The Peaceful Side of the Smokies may be quite peaceful at the moment, but at different points in history it’s been a crossroads for conflicts, and played home to a raucous community of frontier loggers and businessmen. There are plenty of places in Blount County to learn about the region’s history, and here are a few that history buffs and their families are likely to love.

The Little River Railroad & Lumber Company Museum

Once upon a time (let’s say, oh, 1901), a man named W.B. Townsend founded the Little River Railroad and Lumber Company, which eventually operated for 38 years and sawed 560 million board feet of timber. Far from legend, the actions of W.B. Townsend and the loggers he employed shaped the region, and in 1982 the museum was created to explain their legacy.

Visitors can expect a restored Shay train engine, other vintage train cars, restored buildings, and ephemera, like photographs and tools, that tell the story of the Railroad & Lumber Company.

Cades Cove and The Cades Cove Museum

There’s plenty of history to be had in Cades Cove. The Cades Cove Loop Road offers both motorists and hikers a chance to experience history firsthand, as visitors can drive through the scenery or park and hike through historic structures, some of which, like the Cable Mill, are still in operation. There’s also a Cades Cove Visitors’ Center, offering ranger-led programs and a bookshop.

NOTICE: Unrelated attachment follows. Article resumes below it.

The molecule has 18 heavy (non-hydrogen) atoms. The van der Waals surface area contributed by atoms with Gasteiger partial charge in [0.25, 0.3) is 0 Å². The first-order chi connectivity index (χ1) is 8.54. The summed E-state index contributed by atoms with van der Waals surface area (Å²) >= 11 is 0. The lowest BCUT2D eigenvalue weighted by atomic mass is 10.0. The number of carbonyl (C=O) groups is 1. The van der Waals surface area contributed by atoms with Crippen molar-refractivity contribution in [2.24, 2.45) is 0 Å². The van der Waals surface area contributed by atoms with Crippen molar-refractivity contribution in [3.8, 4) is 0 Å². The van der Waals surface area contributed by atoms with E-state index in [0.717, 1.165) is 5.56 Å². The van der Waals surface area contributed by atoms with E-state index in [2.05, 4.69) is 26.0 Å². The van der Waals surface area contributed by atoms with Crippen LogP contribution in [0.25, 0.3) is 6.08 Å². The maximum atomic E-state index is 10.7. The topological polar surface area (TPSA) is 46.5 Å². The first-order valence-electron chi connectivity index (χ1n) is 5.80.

The Cades Cove Museum is run by the Cades Cove Preservation Association, a community of those dedicated to preserving the history of the pioneers who once settled Cades Cove, and who moved to make way for Great Smoky Mountains National Park. The museum celebrating these frontier lives is free and open from 10 AM to 3 PM, Wednesday through Saturday, at the historic Thompson-Brown House at 1004 East Lamar Alexander Parkway in Maryville.

Blount County Historical Museum

Keeping those same hours and located in the very same historic home as the Cades Cove Museum, the Blount County Historical Museum also offers plenty to keep history buffs entertained. The Museum features Civil War artifacts, including uniforms and women’s clothing, as well as personal items and other equipment, a model railroad display, and information on Cherokee settlement in the region.

The Great Smoky Mountains Heritage Center

This heritage center offers more than just a museum – their facilities play host to local concerts and other events, their grounds feature a veterans’ honor garden, and they also have a historic village with 13 buildings, including cabins, a chapel, a granary, two barns, a smokehouse, and buildings used by other historical businesses, like a wheelwright’s shop.

In the museum itself you can find permanent exhibits on the Native Americans who once lived in the region, as well as the European pioneers who settled in Eastern Tennessee and developed their own culture and way of life. Expect lots of real and replicated tools, utensils, and other equipment, plus the museum is also home to a collection of 19th and 20th century vehicles.